Friday, November 19, 2010

Tips to Write the First Draft

Everywhere  we look, there is an avalanche of information about the craft of writing, from how to write that perfect book, to how to hook readers in the first chapter/line/word, to how to start with the conflict, avoid an overdose of back story,  to do away with lengthy  descriptions,  a new writer may get overwhelmed with all the techniques, advice and tips  and in the process may  not be true to his or her story. They may actually get paralyzed with shock.

With the information overload in the market  about “ How to  Write “ and “ What to Write” and  “The Way to Write” a new or unpublished writer can really  get confused.  They may even wonder if they have  the talent to write.  Doubts and insecurities will creep in.  Fear may even bring forth the writer’s block. What everyone forgets is that a writer knows his or her story  best. He or she is familiar with the  character, conflict and resolution, as it has  emerged from the womb of his/her mind.

To avoid  First Draft Jitters, writers should write the first draft just for themselves. What we all should  and must do is write the first draft just the way the story is unfolding in our mind, or before our eyes. There will be sufficient time later to rework on the technique and fine tune everything.  Though I am no expert, my advice would be to  let the story flow first before we start listening to each and every bit of advice thrown at us. And not every advice is worth following. After all, you definitely know your story best.  You know what  your character wants, and how he or she will get it, and what they will sacrifice to reach their goal. You know who your characters will meet in  their journey, and how they will  be transformed after each interaction, and what kind of emotions they will undergo at each phase.

I feel we all must first  just  get the story down on paper, or  on the computer.  After the entire story has been vomited, with all its  flaws and shortcomings, we can   focus  on the mechanics and technique later,  definitely in the subsequent drafts and rewrites.  The subsequent drafts can be given a  complete makeover keeping most of the important advice in mind.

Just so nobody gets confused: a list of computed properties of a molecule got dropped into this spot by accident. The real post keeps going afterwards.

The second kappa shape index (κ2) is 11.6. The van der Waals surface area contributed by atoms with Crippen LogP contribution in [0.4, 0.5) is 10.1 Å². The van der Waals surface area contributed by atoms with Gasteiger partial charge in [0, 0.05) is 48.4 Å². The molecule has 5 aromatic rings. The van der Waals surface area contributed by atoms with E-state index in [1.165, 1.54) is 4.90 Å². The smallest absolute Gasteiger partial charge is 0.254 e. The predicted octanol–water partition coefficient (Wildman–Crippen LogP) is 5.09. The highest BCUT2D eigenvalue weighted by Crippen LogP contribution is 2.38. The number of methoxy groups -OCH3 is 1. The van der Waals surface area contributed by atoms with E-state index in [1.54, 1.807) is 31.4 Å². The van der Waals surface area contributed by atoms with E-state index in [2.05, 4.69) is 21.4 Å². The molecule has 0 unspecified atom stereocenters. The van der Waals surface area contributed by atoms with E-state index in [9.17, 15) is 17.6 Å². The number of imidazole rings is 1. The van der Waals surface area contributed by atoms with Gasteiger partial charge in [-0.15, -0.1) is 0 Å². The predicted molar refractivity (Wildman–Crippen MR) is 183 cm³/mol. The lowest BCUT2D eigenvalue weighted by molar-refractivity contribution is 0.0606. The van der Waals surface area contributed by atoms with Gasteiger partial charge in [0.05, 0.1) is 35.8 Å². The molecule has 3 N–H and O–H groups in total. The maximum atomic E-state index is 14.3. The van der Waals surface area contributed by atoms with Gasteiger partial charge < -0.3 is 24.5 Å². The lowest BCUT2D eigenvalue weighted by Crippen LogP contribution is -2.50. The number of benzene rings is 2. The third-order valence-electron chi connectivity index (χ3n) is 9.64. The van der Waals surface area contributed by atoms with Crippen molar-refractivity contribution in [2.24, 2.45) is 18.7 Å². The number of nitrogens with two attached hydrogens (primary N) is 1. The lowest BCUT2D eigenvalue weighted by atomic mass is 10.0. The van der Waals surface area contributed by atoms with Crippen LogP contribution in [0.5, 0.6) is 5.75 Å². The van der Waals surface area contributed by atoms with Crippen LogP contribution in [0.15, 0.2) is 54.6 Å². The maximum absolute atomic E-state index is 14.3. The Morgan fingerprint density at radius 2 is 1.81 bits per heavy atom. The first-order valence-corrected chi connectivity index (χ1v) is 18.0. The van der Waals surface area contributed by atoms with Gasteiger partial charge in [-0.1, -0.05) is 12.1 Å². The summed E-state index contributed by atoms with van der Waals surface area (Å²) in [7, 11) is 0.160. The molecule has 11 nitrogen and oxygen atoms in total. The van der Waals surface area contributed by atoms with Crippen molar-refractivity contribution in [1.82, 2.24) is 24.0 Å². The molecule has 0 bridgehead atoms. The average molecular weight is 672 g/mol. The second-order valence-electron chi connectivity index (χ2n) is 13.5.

What about you all? How do you handle first drafts? Is it just you and the story, or do you follow every writing craft book when you start  putting those  initial words down on paper? What advice would you give a new writer  regarding first drafts?



  1. I'm doing this right now. It's such a hard balance, writing for me and shutting up my inner editor. She is very pushy and hard to keep quiet, but once in a while I get her to behave.
    I do outline before I start. I always have, so that is a given for me.

  2. I spent years reading all the how to books and buying enough to fill several bookshelves.Now I just write and hope that some of the advice has stuck!

  3. Great advice! I try to do this with my first drafts, too. I try to incorporate the things I've learned about writing, but mostly I just let it flow. I'm not afraid to cut, and I love to rewrite, so I find it better to just get out what my brain wants to first! Thanks for sharing.

  4. I think this is great advice. It works for those who just wing it, without any pre-planning and it works for those who meticulously outline before they begin. First Draft is NOT the finished product.

  5. I've tried it all ways, canvassing the page with words, trying to edit within an inch of my life. I've hit both ends of the spectrum. For me, it helps to have peace and quiet, read before I write in my genre, to methodically plot out the scene, and to put my best foot forward.

  6. Great post! I do a little editing along the way, but for the most part just let it flow. I don't always write my story from beginning to end. I write the parts I am compelled to write, and then fill in the rest later.

  7. Such great advice! With my first draft, I battle with myself over censorship. I just need to get that story down, without thinking about who will be reading it. Then, like you said, I can fix it in subsequent drafts. Great stuff!